• Specialist Breast Care Nurse - will guide you on your day of surgery and will usually visit you daily and provide a range of information and resources. She may have had contact with you pre-admission and will help co-ordinate your care.
  • Physiotherapist - will visit during your stay to show and assist you with arm and shoulder exercises, provide advice regarding posture and positioning of your arm and assist with your physical recovery.
  • Clinical Nurse Manager - is in charge of the ward. She will try to see you daily and assist with any enquiries you may have regarding your care.
  • Nurse - will be assigned to care for you and several other patients each shift.
  • Chaplains - are members of the healing team and are available for patients and their families.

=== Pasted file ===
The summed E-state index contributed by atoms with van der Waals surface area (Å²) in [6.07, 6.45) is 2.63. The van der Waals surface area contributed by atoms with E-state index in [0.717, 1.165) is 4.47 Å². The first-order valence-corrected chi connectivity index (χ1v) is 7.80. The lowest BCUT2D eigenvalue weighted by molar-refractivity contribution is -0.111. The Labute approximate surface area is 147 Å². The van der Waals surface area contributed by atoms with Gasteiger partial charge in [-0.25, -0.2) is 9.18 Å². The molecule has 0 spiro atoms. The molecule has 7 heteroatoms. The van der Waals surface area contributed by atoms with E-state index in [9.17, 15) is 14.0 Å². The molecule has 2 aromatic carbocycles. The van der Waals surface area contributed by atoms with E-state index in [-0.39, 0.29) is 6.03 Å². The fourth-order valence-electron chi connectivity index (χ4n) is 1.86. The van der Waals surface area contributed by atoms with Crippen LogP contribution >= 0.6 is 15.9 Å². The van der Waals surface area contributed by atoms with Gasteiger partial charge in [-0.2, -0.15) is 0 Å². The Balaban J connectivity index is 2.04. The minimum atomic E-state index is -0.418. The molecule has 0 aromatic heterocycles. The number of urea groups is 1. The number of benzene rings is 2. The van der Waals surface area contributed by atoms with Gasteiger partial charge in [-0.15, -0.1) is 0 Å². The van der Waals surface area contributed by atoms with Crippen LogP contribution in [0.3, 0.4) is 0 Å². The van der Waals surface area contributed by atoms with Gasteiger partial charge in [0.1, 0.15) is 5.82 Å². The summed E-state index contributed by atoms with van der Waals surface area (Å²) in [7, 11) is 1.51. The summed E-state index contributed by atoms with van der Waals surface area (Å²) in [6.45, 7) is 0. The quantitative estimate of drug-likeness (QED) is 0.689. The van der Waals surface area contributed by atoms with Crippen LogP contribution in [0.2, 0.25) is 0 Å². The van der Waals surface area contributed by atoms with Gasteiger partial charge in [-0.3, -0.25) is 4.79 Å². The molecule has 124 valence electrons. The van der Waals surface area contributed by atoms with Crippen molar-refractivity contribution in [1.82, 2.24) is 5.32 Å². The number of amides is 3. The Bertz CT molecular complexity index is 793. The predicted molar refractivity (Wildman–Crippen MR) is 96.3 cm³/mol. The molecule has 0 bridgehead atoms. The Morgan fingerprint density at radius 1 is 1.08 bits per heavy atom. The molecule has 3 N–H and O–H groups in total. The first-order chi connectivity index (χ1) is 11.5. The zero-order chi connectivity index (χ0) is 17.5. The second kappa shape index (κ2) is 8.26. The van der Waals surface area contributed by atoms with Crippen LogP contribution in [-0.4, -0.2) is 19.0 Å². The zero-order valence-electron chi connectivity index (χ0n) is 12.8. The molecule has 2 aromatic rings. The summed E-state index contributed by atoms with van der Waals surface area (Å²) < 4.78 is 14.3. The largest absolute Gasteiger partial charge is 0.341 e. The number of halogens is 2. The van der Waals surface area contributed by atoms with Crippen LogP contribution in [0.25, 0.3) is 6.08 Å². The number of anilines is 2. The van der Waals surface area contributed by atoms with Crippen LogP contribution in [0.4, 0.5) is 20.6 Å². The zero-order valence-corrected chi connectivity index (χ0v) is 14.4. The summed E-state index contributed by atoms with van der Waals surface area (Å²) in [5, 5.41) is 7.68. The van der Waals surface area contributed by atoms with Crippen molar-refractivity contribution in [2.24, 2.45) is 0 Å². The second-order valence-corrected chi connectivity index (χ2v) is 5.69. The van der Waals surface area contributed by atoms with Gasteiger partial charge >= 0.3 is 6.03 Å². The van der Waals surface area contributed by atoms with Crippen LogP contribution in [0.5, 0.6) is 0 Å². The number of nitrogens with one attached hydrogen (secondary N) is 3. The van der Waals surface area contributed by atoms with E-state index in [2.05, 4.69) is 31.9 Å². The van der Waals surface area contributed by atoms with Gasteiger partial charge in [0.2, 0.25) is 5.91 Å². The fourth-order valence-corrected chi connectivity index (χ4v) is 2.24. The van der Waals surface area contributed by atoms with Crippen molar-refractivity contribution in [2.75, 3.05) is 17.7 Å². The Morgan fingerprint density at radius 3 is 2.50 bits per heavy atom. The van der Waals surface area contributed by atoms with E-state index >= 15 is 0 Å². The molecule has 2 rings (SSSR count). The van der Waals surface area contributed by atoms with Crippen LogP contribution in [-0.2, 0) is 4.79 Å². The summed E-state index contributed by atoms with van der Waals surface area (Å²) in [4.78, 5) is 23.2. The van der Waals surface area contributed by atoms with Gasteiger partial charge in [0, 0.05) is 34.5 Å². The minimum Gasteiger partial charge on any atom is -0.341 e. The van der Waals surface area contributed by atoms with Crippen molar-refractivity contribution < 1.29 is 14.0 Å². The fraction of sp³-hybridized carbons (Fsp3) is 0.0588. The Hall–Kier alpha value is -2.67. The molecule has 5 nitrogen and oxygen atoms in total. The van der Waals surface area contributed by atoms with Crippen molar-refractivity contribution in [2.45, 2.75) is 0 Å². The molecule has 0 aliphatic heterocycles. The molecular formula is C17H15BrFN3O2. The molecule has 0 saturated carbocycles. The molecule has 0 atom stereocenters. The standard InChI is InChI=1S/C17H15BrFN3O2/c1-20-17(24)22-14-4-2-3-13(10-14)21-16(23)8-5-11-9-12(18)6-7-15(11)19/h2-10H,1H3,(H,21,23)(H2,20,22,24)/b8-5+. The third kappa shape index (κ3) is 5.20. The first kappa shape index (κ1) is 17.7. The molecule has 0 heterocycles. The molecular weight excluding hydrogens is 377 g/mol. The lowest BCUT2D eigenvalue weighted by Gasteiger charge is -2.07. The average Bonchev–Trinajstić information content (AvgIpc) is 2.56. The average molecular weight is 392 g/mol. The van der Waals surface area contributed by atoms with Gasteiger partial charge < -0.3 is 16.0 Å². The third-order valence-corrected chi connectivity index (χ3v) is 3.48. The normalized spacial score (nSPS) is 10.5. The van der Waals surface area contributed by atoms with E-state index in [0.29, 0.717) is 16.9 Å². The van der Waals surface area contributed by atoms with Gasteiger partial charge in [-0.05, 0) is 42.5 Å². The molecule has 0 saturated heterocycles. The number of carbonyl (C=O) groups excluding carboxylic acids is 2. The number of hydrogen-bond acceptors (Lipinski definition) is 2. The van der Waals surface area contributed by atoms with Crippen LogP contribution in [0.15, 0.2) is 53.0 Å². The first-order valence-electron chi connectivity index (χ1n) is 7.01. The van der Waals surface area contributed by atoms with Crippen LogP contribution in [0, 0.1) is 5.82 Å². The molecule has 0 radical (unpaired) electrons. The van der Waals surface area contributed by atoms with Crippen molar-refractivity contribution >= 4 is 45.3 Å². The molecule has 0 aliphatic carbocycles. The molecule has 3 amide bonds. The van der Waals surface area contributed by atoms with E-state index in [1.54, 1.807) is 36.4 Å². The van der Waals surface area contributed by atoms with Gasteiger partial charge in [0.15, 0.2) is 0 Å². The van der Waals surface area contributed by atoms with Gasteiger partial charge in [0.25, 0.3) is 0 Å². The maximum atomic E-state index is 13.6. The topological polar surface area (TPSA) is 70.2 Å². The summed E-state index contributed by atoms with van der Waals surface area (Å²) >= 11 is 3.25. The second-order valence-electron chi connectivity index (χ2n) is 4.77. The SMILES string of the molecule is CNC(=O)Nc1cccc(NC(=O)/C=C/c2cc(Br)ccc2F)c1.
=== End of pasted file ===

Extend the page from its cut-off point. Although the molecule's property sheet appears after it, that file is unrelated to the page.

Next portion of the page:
After Surgery

Day Surgery Procedure

If you are having a day procedure, once you are awake and comfortable you will be taken to the day recovery lounges. This is where you will have something to eat and drink while waiting for your support person to take you home. You will be given information from the day surgery nurse regarding your recovery at home.

Inpatient after surgery

After surgery you will wake up in the recovery room. The recovery nurse will monitor your vital signs (temperature, pulse, blood pressure and your wound). Once you are awake and comfortable you will be taken to the ward by the recovery nurse.

Your ward nurse will continue to monitor your vital signs and your wound regularly.

You might have:

  • An intravenous (IV) cannula ('drip') in your arm for fluid and IV medication.